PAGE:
- captain Nail Erdogan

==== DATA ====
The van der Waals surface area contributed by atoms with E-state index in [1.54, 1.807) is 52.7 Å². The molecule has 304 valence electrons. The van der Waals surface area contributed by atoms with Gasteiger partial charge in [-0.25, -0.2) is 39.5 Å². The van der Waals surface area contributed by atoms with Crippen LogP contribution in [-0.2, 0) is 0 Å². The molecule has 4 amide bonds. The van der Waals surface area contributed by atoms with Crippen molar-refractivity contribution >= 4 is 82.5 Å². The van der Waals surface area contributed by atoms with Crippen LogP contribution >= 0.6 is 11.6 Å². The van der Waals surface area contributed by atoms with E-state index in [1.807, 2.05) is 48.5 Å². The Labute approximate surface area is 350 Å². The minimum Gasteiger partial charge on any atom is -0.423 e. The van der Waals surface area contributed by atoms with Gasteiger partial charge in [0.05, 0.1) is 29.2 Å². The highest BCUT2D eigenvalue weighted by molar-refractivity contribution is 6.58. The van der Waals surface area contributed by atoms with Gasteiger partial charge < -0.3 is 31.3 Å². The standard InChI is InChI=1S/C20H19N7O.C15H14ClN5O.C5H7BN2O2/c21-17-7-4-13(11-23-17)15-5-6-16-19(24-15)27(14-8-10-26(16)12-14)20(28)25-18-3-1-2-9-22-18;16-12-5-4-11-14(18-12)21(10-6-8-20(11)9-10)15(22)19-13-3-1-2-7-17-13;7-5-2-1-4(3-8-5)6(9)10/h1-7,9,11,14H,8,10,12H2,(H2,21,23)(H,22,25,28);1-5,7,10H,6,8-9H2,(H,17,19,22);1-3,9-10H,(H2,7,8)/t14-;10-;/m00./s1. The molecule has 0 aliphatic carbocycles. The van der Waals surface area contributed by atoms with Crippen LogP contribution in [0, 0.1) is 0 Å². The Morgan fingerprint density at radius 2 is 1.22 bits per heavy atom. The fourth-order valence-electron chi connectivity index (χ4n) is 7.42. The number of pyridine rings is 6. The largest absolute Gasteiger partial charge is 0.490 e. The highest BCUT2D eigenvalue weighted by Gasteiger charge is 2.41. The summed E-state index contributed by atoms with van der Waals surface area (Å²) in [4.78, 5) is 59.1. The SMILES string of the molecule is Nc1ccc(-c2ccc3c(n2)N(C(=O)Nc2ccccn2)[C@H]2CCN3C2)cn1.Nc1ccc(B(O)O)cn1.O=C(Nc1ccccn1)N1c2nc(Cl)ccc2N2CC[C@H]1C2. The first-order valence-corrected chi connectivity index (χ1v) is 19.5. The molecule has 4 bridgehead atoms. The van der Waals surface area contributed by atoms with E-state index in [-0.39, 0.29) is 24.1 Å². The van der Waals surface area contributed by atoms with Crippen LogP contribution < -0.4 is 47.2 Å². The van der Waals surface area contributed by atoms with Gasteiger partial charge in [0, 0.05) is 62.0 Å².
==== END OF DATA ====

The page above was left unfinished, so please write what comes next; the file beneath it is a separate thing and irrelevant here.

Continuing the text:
8th of October 1996 Turkish Air Force aircraft F-16 rose into the sky from an air force base in the Turkish province of Balikesir for a training flight. In the area of the island of Chios, the plane crashed. The aircraft commander, Lieutenant Colonel Osman Chilekli managed to eject. He was picked up by Greek rescuers and handed over to the Turkish command. The second pilot captain Nail Erdogan disappeared. His body was not found. Soon, the relatives of Nail Erdogan told the press that the Turkish authorities were likely to hide the real cause of the plane crash - he was shot down by the Greek Air Force. Ankara itself denied this information. 16 years passed, and in 2012 year, Lieutenant Colonel Chilekli still broke the “vow of silence”. He confirmed that the plane was indeed shot down by the Greek side. Speech by Lieutenant Colonel Chilekli forced to give an official comment and the leaders of the armed forces of Turkey. Speaking to reporters, Defense Minister Ismet Yilmaz confirmed that in 1996 The F-16D, piloted by Lieutenant Colonel Chilekli and Captain Erdogan, was shot down by an air-to-air missile launched from the Mirage-2000 aircraft belonging to the Greek Air Force. Since then, disputes about the true causes of the tragedy have not abated. The Turkish military claims that the Turkish Air Force aircraft was unarmed, while the Greek side, on the contrary, claims that the aircraft was armed and was accompanied by another aircraft. Moreover, the Turkish pilot himself went into a collision, while the Greek pilot, Tanos Grivas, pressed the trigger accidentally, with no intention of destroying the Turkish aircraft. Ten years later, the Turkish side accidentally or deliberately, but “played out” for Captain Erdogan, shot down by the Greeks. 23 May 2006, two Turkish aircraft F-16 and reconnaissance aircraft F-4 violated the airspace of Greece at an altitude of 8200 meters. The Greek aviation services were not informed about this, therefore two Greek F-16 fighters were raised to intercept Turkish aircraft. Over the island of Karpathos, Turkish and Greek aircraft collided. The Turkish pilot, Khalil Ibrahim Ozdemir, managed to eject, while the Greek pilot Kostas Iliakis died. It is possible that the above losses of the Turkish and Greek air forces are far from the last in the confrontation of the two countries for the airspace over the Aegean Sea. Neither Turkey nor Greece are willing to compromise. Moreover, the Turkish side uses provocative methods, in every possible way demonstrating its disregard for the protests from Greece. When the Turkish Air Force shot down a Russian Su-24 plane and extremists from the Turkish group killed a pilot of Lieutenant Colonel Oleg Peshkov, Greek Foreign Minister Nikos Kotzias expressed his condolences to Russian Foreign Minister Sergei Lavrov. The Greek side is well aware of how Turkey behaves in the airspace. Each year, the Greek air traffic control services record about 1,5 thousands of cases of the invasion of Turkish military aircraft into the airspace of Greece. Several times a day, Turkish aircraft fly into Greek airspace. Greece, in response, is forced to raise combat aircraft to intercept border intruders. Thus, in July 2015, six Turkish F-18 aircraft again violated the airspace of Greece and, before the Greeks lifted four fighters into the air, at least 20 once again violated the Greek air border. For Turkish military aviation, violations of the airspace of Greece have long become a familiar fact. Perhaps we can say that if the Greeks did not demonstrate Christian generosity (or rather, the country's authorities would not be in allied relations with the United States), then the Turkish air force could have already lost all of its aircraft, so many violations of the Greek airspace of the Turkish military aircraft.